A former senior official in the Houthi Health Ministry said the concerns over the vaccines’ safety were a pretext. Militia leaders had a list of demands and tried to bargain with UN officials for money and equipment, he said.
During weeks of negotiations over the vaccine program, the militiamen demanded that UN officials send X-ray machines and other items they could use to treat their wounded fighters on the front lines, according to the former health ministry official and three aid officials.
Cholera spread across Yemen in late 2016 and throughout much of 2017 and 2018. It ebbed late last year, but has again picked up in 2019. A new surge in the disease has produced roughly 150,000 reported cholera cases and nearly 300 deaths since the start of this year. The first cholera vaccine drives in Yemen didn’t start until May 2018 in the south, aid and health officials told the AP.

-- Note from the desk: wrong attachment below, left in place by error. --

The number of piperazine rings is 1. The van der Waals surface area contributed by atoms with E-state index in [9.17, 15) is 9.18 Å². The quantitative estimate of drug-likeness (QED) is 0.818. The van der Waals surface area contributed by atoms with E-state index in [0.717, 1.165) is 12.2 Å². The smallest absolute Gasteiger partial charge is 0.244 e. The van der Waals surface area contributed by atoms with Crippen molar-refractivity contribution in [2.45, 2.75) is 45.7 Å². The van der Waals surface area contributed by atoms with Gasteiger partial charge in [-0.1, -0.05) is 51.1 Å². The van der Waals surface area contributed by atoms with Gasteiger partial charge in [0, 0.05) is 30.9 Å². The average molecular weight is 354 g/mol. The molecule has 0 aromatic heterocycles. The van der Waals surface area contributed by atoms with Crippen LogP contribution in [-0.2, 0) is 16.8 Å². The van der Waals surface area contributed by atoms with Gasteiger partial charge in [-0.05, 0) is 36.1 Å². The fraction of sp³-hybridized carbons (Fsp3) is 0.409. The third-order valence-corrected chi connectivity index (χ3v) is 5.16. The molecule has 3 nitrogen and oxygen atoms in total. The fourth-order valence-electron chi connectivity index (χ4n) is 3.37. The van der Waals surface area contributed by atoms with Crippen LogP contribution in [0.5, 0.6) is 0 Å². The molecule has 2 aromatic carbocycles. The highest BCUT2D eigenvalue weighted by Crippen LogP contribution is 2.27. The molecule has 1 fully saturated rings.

Ali al-Walidi, the deputy health minister in southern Yemen, and Youssef al-Hadri, the spokesman of the Houthi-run Health Ministry in the north, both deny there were delays in getting cholera vaccines into Yemen at the start of the outbreak.
Al-Hadri said claims that the Houthis blocked the shipment of vaccines into Yemen are false.
“This is all baseless, and I challenge the agencies to say this officially,” he said.
Discussing importance of vaccines
In that timeframe, Houthi officials held a succession of meetings throughout much of 2017 and into 2018 to consider the science and policy questions relating to vaccines. In the spring of 2018, after science panels approved bringing cholera vaccines into rebel territory, Health Minister Mohammed Salem Bin Hafez gave UN officials the go-ahead to bring in nearly 900,000 doses of cholera vaccine, according to documents obtained by the AP.